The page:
Ten days from now I will attempt my 3rd Grandma’s Marathon.
Along with my youngest brother, Will, we will clamber aboard a bus with about 50 other people and be driven to the start line.
While I will be running Grandma’s Marathon with my brother I won’t be running Grandma’s Marathon with my brother.
Will, who is ten years my junior, will attempt to beat his best Grandma’s time of 3 hours and 45 minutes.
Erich, who is ten years much older than Will, is simply attempting to finish.
We may be doing the same race, but we most certainly will not be running together.
I turn 55 the day of Grandma’s Marathon.
It seems like a nifty birthday gift to myself. Assuming, of course, I complete the course.
Have I trained?
Well, that’s certainly none of your business.
But, if you must ask, I would say, “Kind of.”
I did do a 16-mile run. I am contemplating an 18-mile run this coming weekend.
Which, if I do, means I will have logged a few 3-mile runs, a couple 5 and 6-mile runs, one 8 mile run and a 10 mile run to add to my 16-mile run and the not-yet-decided-upon-or-even-attempted 18-mile run.
My best intention is to train. In my mind’s eye I see myself training. I get ready for it. I prepare for it.
And, then something comes up or I am tired.
The Little Debbie Zebra Cakes grab hold of me right before I am ready to suit up to run.
A bowl of ice cream, laden with butterscotch syrup, captivates me and before you know it I am in an ice cream coma.
Legitimate reasons, to be sure, that foil my plan to actively and consistently train.
Which I believe are the only reasons that foil my daydream vision of winning Grandma’s Marathon.
There are moments when I think I can.
Fleeting moments, yes, but, still, moments.
Interspersed between every mile I run I find myself suddenly feeling fleet of foot, fueled by bursts of optimism and some electronic dance music playing in my headphones.
I feel like I am running like the wind. I smile. Adrenaline courses through my body and I can imagine I must be running faster and with more endurance than I have ever run before.
Then I look at my pace watch and see that my 10:30 pace has actually slowed to 10:45 and I am brought back to reality.
I really don’t like to run all that much, to be honest.
I do it because I can.
It’s kind of like my mountain.
I run because I can.
I don’t run fast. I will never win any race. My times are not getting faster.
There will be a day when I can’t run like I want to or choose to. I am hoping that day is not soon.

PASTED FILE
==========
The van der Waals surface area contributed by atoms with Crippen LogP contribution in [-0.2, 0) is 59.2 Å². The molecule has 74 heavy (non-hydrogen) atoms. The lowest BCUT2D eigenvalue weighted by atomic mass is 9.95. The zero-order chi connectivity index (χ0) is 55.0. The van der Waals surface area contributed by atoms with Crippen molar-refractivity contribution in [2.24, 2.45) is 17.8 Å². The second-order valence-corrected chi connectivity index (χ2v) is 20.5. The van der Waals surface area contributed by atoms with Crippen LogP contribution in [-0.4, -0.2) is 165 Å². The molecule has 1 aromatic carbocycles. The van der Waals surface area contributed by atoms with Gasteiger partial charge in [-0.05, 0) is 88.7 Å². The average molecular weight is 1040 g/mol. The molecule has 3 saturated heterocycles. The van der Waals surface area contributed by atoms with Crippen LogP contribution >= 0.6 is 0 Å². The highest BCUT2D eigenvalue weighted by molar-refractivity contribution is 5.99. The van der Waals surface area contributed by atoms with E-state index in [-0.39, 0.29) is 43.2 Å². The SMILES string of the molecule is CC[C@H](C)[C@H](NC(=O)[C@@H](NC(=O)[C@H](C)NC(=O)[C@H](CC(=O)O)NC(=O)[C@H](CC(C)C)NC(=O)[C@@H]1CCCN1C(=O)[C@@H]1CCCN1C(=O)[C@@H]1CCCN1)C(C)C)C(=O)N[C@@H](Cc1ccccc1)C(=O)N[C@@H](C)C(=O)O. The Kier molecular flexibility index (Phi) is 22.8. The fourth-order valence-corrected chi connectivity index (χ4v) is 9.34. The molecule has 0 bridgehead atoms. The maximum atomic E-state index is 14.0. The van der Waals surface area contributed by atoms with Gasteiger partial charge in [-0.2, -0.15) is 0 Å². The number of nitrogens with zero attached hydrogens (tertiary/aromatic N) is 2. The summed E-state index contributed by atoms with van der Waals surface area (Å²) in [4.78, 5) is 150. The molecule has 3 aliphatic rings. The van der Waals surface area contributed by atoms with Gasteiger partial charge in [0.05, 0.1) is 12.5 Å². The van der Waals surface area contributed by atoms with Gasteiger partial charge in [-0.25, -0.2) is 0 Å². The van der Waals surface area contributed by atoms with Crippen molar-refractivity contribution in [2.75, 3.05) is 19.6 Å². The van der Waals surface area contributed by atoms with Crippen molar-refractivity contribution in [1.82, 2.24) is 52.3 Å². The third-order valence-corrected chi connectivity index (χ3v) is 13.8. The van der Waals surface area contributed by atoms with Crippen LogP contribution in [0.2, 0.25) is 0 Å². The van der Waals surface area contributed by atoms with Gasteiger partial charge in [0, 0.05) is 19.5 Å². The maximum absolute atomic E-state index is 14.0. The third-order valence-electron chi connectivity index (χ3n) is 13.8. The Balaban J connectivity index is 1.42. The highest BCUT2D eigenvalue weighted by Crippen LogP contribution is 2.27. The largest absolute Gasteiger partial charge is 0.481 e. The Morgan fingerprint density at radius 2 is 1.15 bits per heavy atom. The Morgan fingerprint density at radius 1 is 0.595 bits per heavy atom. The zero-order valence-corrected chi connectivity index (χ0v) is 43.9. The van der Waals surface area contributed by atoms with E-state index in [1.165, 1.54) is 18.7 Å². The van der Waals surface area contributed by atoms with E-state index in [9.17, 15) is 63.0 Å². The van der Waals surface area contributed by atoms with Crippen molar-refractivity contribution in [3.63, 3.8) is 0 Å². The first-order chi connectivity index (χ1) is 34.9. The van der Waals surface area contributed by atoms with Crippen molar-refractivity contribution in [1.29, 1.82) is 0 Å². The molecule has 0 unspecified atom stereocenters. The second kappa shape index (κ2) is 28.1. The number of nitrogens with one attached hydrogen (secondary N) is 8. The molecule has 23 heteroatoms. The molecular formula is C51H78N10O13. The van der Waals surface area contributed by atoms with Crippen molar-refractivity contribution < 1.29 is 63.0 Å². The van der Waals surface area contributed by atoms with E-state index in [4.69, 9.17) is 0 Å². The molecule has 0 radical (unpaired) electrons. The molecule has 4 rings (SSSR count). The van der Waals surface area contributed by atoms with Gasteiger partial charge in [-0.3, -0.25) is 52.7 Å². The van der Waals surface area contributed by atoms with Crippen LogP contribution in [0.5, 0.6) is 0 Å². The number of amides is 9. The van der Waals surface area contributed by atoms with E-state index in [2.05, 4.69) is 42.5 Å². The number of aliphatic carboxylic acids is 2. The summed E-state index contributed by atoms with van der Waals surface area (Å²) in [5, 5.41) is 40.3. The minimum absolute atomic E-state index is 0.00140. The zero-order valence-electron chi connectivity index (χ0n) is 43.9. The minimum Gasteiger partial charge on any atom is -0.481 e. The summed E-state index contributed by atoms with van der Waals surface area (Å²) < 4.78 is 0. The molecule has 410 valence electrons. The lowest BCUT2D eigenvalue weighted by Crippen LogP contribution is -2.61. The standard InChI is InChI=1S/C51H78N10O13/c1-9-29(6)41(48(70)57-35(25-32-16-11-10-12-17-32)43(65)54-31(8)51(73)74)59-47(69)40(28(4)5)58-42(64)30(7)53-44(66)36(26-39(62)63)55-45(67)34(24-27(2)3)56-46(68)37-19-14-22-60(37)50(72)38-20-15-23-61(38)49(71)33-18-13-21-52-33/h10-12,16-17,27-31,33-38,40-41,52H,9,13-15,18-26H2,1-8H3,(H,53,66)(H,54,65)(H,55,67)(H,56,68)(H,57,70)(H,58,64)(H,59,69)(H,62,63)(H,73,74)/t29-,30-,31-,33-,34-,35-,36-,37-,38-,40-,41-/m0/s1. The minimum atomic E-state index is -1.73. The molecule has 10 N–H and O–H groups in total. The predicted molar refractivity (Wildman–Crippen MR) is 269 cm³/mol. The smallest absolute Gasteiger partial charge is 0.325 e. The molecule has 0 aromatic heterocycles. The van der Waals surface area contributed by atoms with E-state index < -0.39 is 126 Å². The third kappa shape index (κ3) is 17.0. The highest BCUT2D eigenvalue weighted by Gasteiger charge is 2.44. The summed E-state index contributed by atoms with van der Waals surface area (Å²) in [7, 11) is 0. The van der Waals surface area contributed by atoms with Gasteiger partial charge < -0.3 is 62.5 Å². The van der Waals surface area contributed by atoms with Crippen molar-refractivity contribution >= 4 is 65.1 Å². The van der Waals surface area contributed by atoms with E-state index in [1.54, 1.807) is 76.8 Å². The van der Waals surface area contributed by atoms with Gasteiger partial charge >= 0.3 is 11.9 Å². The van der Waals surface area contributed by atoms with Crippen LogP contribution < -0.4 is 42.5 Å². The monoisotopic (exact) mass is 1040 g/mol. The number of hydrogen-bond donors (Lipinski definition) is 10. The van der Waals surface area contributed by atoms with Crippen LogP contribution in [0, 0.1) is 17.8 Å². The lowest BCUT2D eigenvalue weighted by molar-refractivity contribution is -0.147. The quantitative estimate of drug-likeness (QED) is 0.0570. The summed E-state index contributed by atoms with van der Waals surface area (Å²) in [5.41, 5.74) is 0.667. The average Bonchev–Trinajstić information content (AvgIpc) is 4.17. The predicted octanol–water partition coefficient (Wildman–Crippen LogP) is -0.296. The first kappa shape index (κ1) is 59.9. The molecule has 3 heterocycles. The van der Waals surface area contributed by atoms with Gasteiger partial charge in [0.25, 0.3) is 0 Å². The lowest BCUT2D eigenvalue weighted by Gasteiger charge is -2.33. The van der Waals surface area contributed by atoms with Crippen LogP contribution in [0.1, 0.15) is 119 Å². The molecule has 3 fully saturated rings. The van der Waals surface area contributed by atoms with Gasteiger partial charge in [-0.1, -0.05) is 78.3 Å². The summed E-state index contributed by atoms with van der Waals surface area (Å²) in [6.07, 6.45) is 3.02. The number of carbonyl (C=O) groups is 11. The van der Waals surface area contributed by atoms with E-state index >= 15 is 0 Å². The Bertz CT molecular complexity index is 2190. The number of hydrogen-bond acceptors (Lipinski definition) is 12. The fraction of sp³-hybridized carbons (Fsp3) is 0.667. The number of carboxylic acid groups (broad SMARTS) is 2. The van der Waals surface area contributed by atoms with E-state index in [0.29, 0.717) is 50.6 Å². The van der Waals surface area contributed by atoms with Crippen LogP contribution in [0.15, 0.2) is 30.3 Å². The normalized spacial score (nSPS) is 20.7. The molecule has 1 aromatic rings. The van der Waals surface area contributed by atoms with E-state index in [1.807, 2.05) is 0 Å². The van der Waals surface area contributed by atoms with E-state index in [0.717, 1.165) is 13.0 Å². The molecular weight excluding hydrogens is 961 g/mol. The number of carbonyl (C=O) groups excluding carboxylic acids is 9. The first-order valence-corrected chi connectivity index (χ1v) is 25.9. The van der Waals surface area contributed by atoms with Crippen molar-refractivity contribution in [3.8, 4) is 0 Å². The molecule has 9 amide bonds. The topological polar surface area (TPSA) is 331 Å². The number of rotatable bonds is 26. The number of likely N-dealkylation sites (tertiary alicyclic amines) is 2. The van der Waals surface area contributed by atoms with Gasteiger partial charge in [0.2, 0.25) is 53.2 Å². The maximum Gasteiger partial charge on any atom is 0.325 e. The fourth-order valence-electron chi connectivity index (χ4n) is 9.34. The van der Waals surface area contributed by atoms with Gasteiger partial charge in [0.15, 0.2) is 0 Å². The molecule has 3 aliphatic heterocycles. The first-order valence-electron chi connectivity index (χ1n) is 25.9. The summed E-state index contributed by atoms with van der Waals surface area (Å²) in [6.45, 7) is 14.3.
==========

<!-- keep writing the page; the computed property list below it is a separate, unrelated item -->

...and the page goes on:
Running does have a way, however, of humbling me to the station in life I will soon reach in 10 days.
I am a middle-age man who could stand to lose 10 to 15 pounds – something I keep telling myself I can easily do if I just close my eyes when I walk past the Cosmic Brownies I bought at Menards for my 17-year old son.
I beat myself up for my weaknesses as I consume a second bowl of ice cream.
I lament I have to compromise on the loop closer to the end of the belt instead of the one furthest away if I hope to breathe at all during the day.
Despite all of these failings, I still feel hope when I put on my running shoes and plod on down the road.
The first mile, and sometimes the entirety of the miles, my feet, ankles, knees and hips hurt.
If I pay too much attention to it, I can hear myself breathing hard. And, if I don’t pay attention, my left leg will get lazy and tired and my foot will start dragging on the ground.
My approach to how far I run is erratic. I may decide to run 3 miles only to feel like maybe I should run 13 only to settle on running 4 and feeling like I should have gone 13, after all.
I have been known to set out on a run of four miles only to call home after running 14 miles to ask for a ride because I didn’t plan a return route.
As I approach my 55th birthday I have come to embrace my love/hate relationship with running.
I do so because it is my physical manifestation of hope and promise in life.
Each time I run I hope I can achieve something better than the last time I ran.
Each step I take is the promise that I might.
Running is like my life.
If I keep running I keep living.
In doing so, I find hope and promise.
So, I don’t run because I like to.
I run because I can.